Network and Cloud

November 8, 2012 Claranet Limited

While the business case for cloud-hosted IT infrastructure and applications is quite clear and evidence shows many companies have started the journey towards deploying IT infrastructure and applications, the importance of the network in the cloud computing scenario has not been as clearly articulated.

Crucially: without a network, there is no cloud service.

The importance of the network is starting to come under increased scrutiny as more organisations access their IT needs through the cloud and the number of devices and their related applications needs to grow. Global IP traffic is set to quadruple between 2009 to 2014 overall, growing at a compound annual growth rate (CAGR) of 34 percent. As early as 2015, over 800 million terabytes of mobile data traffic will be offloaded to the fixed network by means of dual-mode devices and femtocells whilst Business IP traffic is growing at a CAGR of 21 percent (source: Cisco Visual Networking Index: Forecast and Methodology). These new requirements placed on enterprise networks will force IT organisations to increase capital investment and resources to support highly available network performance. These changes are also requiring CIOs and IT managers to revaluate what they are comfortable to outsource.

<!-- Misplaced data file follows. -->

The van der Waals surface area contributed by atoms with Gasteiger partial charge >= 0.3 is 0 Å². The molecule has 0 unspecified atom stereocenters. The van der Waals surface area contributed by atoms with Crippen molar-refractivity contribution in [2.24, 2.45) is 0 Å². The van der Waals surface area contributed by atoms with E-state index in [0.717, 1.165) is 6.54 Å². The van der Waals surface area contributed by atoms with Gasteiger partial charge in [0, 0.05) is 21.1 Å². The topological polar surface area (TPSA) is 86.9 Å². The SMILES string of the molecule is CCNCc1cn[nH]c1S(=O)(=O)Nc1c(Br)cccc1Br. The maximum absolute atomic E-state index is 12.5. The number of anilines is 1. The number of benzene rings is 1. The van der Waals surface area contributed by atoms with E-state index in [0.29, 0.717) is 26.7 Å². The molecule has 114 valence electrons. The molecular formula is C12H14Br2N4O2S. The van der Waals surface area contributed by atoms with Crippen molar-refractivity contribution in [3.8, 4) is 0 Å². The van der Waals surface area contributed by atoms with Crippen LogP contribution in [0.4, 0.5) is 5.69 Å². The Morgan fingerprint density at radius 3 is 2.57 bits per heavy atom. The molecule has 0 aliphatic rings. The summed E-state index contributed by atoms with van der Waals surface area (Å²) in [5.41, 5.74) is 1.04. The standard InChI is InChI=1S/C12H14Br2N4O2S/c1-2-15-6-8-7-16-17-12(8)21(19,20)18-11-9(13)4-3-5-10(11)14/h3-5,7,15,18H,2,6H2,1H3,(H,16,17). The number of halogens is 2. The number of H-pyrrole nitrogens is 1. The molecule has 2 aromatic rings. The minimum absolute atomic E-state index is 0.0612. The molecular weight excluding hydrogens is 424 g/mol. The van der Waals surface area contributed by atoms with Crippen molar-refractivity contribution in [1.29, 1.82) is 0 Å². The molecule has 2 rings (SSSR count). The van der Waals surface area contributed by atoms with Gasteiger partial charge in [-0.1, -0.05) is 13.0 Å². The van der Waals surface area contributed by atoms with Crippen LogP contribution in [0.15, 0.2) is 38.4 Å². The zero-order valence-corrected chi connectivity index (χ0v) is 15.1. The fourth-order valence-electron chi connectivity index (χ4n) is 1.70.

The cloud computing model places increasing pressure on the enterprise network and can pose issues to the IT leader such as increasing network loads, increasing end-user expectations, increasing costs. It will, therefore, be crucial for CIO's and IT managers to ensure the robustness and future-proofing of their network infrastructures in order to guarantee availability and performance.

Cloud’s remote access nature means that most businesses will need to spend more on bandwidth and quality of service (QoS) - although this increased expenditure is usually more than offset by resulting cost savings from the revamped IT infrastructure. Placing data in a public cloud can also mean that businesses may not be able to vouch for its location, which has security and compliance ramifications.

If the network isn’t optimised for cloud services, then application performance will be marred and in some cases organisations may have to contend with disruptive downtime. If things go wrong, finding the root cause can be a complicated task, illustrating the importance of a qualified cloud provider with experience of both hosting and networking.

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